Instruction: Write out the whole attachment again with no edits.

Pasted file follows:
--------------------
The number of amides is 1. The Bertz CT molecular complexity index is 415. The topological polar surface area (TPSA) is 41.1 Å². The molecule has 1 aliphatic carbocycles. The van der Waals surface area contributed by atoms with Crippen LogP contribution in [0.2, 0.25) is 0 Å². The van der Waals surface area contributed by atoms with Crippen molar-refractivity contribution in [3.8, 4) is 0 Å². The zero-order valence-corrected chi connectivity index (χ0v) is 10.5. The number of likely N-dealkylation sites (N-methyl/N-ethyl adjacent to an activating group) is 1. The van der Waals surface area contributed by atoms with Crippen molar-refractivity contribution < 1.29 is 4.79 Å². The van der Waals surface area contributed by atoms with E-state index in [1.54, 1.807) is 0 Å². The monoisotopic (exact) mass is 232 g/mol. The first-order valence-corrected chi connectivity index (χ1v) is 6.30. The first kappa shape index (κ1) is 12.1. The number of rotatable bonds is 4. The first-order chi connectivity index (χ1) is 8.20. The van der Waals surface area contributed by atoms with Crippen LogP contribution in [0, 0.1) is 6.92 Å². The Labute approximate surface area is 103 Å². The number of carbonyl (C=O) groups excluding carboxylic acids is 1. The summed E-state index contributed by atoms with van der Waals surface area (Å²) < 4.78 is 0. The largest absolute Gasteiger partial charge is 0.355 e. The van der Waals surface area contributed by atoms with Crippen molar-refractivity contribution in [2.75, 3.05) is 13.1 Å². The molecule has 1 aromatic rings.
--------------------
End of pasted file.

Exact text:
The number of amides is 1. The Bertz CT molecular complexity index is 415. The topological polar surface area (TPSA) is 41.1 Å². The molecule has 1 aliphatic carbocycles. The van der Waals surface area contributed by atoms with Crippen LogP contribution in [0.2, 0.25) is 0 Å². The van der Waals surface area contributed by atoms with Crippen molar-refractivity contribution in [3.8, 4) is 0 Å². The zero-order valence-corrected chi connectivity index (χ0v) is 10.5. The number of likely N-dealkylation sites (N-methyl/N-ethyl adjacent to an activating group) is 1. The van der Waals surface area contributed by atoms with Crippen molar-refractivity contribution < 1.29 is 4.79 Å². The van der Waals surface area contributed by atoms with E-state index in [1.54, 1.807) is 0 Å². The monoisotopic (exact) mass is 232 g/mol. The first-order valence-corrected chi connectivity index (χ1v) is 6.30. The first kappa shape index (κ1) is 12.1. The number of rotatable bonds is 4. The first-order chi connectivity index (χ1) is 8.20. The van der Waals surface area contributed by atoms with Crippen LogP contribution in [0, 0.1) is 6.92 Å². The Labute approximate surface area is 103 Å². The number of carbonyl (C=O) groups excluding carboxylic acids is 1. The summed E-state index contributed by atoms with van der Waals surface area (Å²) < 4.78 is 0. The largest absolute Gasteiger partial charge is 0.355 e. The van der Waals surface area contributed by atoms with Crippen molar-refractivity contribution in [2.75, 3.05) is 13.1 Å². The molecule has 1 aromatic rings.